You can resume your child's normal diet over time as he or she feels better. Don’t force your child to eat, especially if he or she is having stomach pain or cramping. Don’t feed your child large amounts at a time, even if he or she is hungry. This can make your child feel worse. You can give your child more food over time if he or she can tolerate it. For a baby over 4 months, you can give cereal, mashed potatoes, applesauce, mashed bananas, or strained carrots during this time. For children age 1 or older, you can add crackers, white bread, rice, crackers, and other complex starches, lean meats, yogurt, fruits, and vegetables. Low fat diets are easier to digest than high fat diets.
If the symptoms come back, go back to a simple diet or clear liquids.
Follow up with your child’s healthcare provider, or as advised. If a stool sample was taken or cultures were done, call the healthcare provider for the results as instructed.
Extreme drowsiness or trouble walking
Loss of consciousness
Rapid heart rate
Call your child’s healthcare provider right away if any of these occur:
Abdominal pain that gets worse
Constant lower right abdominal pain
Repeated vomiting after the first 2 hours on liquids
Occasional vomiting for more than 24 hours
More than 8 diarrhea stools within 8 hours
Continued severe diarrhea for more than 24 hours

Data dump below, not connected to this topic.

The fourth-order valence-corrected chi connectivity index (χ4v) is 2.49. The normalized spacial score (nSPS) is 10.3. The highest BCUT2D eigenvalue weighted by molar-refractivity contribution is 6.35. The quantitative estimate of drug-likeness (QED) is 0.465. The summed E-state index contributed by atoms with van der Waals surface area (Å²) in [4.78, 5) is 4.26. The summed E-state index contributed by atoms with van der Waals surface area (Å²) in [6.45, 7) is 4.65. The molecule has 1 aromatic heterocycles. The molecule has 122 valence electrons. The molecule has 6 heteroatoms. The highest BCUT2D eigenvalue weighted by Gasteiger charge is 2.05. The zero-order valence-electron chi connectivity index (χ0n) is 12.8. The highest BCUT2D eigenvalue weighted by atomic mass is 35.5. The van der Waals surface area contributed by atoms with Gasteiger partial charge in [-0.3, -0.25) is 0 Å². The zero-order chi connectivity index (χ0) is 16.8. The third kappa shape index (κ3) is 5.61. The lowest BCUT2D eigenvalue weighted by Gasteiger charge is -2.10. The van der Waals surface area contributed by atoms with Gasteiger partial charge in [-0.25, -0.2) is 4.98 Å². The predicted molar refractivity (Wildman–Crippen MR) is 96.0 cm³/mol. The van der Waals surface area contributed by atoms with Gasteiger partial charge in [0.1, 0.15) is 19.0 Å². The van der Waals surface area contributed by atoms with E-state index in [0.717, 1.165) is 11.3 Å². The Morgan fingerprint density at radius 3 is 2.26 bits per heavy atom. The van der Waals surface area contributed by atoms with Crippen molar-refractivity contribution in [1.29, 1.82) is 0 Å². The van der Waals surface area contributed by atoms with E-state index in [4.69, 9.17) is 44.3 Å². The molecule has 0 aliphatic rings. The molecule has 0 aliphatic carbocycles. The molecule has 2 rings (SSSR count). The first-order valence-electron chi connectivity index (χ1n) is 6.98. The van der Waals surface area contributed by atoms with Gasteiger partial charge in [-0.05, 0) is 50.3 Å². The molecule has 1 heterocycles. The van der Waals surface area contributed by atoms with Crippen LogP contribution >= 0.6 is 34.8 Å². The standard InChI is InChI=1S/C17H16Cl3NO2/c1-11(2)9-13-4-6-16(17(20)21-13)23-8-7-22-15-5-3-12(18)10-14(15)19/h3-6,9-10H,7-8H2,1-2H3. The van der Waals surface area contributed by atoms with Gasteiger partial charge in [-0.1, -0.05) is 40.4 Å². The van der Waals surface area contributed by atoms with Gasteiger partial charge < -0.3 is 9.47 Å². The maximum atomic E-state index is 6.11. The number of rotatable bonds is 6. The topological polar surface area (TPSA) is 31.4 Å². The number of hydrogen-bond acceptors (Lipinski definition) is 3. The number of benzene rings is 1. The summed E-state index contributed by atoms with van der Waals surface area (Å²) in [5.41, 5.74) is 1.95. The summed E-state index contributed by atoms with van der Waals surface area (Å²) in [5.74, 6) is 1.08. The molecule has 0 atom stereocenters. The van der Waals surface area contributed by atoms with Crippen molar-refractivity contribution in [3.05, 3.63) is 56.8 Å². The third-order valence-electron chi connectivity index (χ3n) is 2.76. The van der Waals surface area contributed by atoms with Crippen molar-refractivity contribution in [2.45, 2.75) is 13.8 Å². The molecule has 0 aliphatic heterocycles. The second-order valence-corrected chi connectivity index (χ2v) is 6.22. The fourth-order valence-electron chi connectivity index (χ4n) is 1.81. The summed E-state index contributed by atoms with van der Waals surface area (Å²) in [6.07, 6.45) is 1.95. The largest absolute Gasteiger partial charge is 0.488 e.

Unable to eat or drink
Blood in vomit or stool
Refusal to drink or feed
Dark urine or no urine for 6 hours, no tears when crying, sunken eyes, or dry mouth
Fussiness or crying that cannot be soothed
Diarrhea lasts more than 1 week
Fever (see Fever in children, below)
Use a digital thermometer to check your child’s temperature. Don’t use a mercury thermometer. There are different kinds and uses of digital thermometers. They include:
Rectal. For children younger than 3 years, a rectal temperature is the most accurate.
Forehead (temporal). This works for children age 3 months and older. If a child under 3 months old has signs of illness, this can be used for a first pass. The provider may want to confirm with a rectal temperature.
Ear (tympanic). Ear temperatures are accurate after 6 months of age, but not before.
Armpit (axillary). This is the least reliable but may be used for a first pass to check a child of any age with signs of illness. The provider may want to confirm with a rectal temperature.
Mouth (oral). Don’t use a thermometer in your child’s mouth until he or she is at least 4 years old.
Use the rectal thermometer with care. Follow the product maker’s directions for correct use. Insert it gently. Label it and make sure it’s not used in the mouth. It may pass on germs from the stool. If you don’t feel OK using a rectal thermometer, ask the healthcare provider what type to use instead. When you talk with any healthcare provider about your child’s fever, tell him or her which type you used.
Below are guidelines to know if your young child has a fever. Your child’s healthcare provider may give you different numbers for your child. Follow your provider’s specific instructions.
Fever readings for a baby under 3 months old:
First, ask your child’s healthcare provider how you should take the temperature.
Rectal or forehead: 100.4°F (38°C) or higher
Armpit: 99°F (37.2°C) or higher
Fever readings for a child age 3 months to 36 months (3 years):
Rectal, forehead, or ear: 102°F (38.9°C) or higher
Armpit: 101°F (38.3°C) or higher
Call the healthcare provider in these cases:
Repeated temperature of 104°F (40°C) or higher in a child of any age
Fever of 100.4° (38°C) or higher in baby younger than 3 months
Fever that lasts more than 24 hours in a child under age 2
Fever that lasts for 3 days in a child age 2 or older